A few years ago, I read the excellent novel The Report by Jessica Frances Kane. This was an unusual book which concerned the 1943 Bethnal Green Disaster, a horrific true incident. Given the subject matter, The Report could potentially have been a very dry read, but the story was written with impressive sensitivity which effectively conveyed the lasting impact of the tragic event for those involved.
Now author Jessica Frances Kane follows up that first novel with a collection of 12 short stories: This Close–a collection that focuses on the complexities of relationships. In the first story Lucky Boy, and my favorite in the collection, the author delicately explores the silent, impenetrable divisions of class. The protagonist, a young man named Henry patronises a dry cleaners operated by two young Korean women. Over time an uneasy ‘big-brother’ relationship develops between Henry and Owen, the young son of one of the owners. It’s an awkward relationship, and one that Henry is never comfortable with, but then again, he’s not comfortable with using a dry cleaning service in the first place or with “members of the service industry” in general. Henry understands, unlike his much more affluent friend Christina, that most people who “serve” others aren’t thrilled about it, and bear no deep-abiding love for those in a higher station in life who can afford to make life a little easier for themselves.
I’d observed Christina’s family and friends and the way they sometimes talked about their relationships with members of the service industry. I thought it was a way of seeming to have servants without admitting you wanted them. Mr. Greene, for example, an expensive florist Christina’s parents had been using for years, was said to have been waiting to do Christina’s wedding since she was a baby. ‘He just loves her,” her mother would croon.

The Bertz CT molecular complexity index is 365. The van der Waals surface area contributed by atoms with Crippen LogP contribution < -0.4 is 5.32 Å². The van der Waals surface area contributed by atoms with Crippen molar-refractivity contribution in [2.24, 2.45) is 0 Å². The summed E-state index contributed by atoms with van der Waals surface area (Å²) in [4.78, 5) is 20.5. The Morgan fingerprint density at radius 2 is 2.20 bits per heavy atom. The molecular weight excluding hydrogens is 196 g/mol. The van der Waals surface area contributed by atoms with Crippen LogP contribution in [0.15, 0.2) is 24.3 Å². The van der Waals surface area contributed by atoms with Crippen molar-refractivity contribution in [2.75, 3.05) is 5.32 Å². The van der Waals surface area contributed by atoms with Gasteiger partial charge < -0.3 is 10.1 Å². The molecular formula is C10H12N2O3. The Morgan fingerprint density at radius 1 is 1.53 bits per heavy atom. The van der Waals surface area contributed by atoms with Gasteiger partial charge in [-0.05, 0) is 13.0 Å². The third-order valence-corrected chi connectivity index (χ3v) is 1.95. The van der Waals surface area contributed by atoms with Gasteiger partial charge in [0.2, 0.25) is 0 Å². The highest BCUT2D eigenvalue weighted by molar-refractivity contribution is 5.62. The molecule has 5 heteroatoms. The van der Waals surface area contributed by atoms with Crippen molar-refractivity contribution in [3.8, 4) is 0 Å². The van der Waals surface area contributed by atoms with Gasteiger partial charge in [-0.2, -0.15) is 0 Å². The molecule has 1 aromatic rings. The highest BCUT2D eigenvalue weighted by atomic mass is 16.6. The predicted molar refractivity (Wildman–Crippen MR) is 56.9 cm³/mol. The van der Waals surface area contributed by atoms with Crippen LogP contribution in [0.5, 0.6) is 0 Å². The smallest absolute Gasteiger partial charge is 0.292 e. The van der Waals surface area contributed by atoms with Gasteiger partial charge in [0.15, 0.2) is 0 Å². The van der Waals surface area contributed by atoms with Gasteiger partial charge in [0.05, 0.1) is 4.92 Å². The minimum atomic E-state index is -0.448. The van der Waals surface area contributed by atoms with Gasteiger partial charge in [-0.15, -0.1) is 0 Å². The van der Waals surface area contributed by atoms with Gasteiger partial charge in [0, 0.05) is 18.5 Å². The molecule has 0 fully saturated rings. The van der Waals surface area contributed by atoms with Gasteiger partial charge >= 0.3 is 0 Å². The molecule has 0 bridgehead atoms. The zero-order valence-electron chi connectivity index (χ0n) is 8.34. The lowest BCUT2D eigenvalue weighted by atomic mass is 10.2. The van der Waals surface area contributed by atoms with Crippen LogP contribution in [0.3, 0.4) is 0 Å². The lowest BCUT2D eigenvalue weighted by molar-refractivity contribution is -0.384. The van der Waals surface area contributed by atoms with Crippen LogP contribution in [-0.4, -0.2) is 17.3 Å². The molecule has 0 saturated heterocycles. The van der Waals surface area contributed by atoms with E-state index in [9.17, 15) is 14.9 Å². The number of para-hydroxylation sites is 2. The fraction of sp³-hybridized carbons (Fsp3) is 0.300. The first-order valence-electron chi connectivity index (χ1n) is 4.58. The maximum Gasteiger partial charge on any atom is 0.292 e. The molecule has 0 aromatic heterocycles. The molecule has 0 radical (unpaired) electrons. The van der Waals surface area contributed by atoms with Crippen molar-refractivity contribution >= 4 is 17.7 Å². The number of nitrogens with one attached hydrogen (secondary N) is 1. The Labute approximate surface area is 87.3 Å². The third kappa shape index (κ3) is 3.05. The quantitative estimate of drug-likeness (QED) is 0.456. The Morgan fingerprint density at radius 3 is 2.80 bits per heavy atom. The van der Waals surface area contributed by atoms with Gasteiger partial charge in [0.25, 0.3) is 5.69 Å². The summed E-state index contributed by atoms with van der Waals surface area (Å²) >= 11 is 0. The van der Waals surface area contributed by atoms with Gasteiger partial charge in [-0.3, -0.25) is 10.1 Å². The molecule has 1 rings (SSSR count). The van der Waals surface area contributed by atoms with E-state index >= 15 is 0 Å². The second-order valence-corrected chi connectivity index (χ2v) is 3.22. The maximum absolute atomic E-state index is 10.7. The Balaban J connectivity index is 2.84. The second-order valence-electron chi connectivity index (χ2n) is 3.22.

It’s the Gone-with-the-Wind fantasy–our slaves/servants love us so much, they would be happy to be slaves for us even if they weren’t paid! As Henry becomes more involved with Owen, he simultaneously becomes more involved with Christina. We know these parallel paths can’t continue–something has to give. There’s a moment when Henry’s life could go in an entirely different direction, but then again there are plenty of indications that he’s not a decisive person and will bend with the stronger wind.
Some of the stories in the collection are connected, and this device somehow made the stories seem richer. Perhaps this is because the author picks up her characters at several points in their lives or views them from different angles. In American Lawn, Pat answers an ad for a plot of land placed by a man named Kirill. Kirill who has limited English, and who lives in an apartment, wants a piece of land that he can garden in exchange for vegetables. The plan goes well, until the boundaries of the relationship become blurred and complicated by the neighbor Janeen. Essentials of Acceleration brings more focus on to Pat’s neighbor “go-getter” Janeen.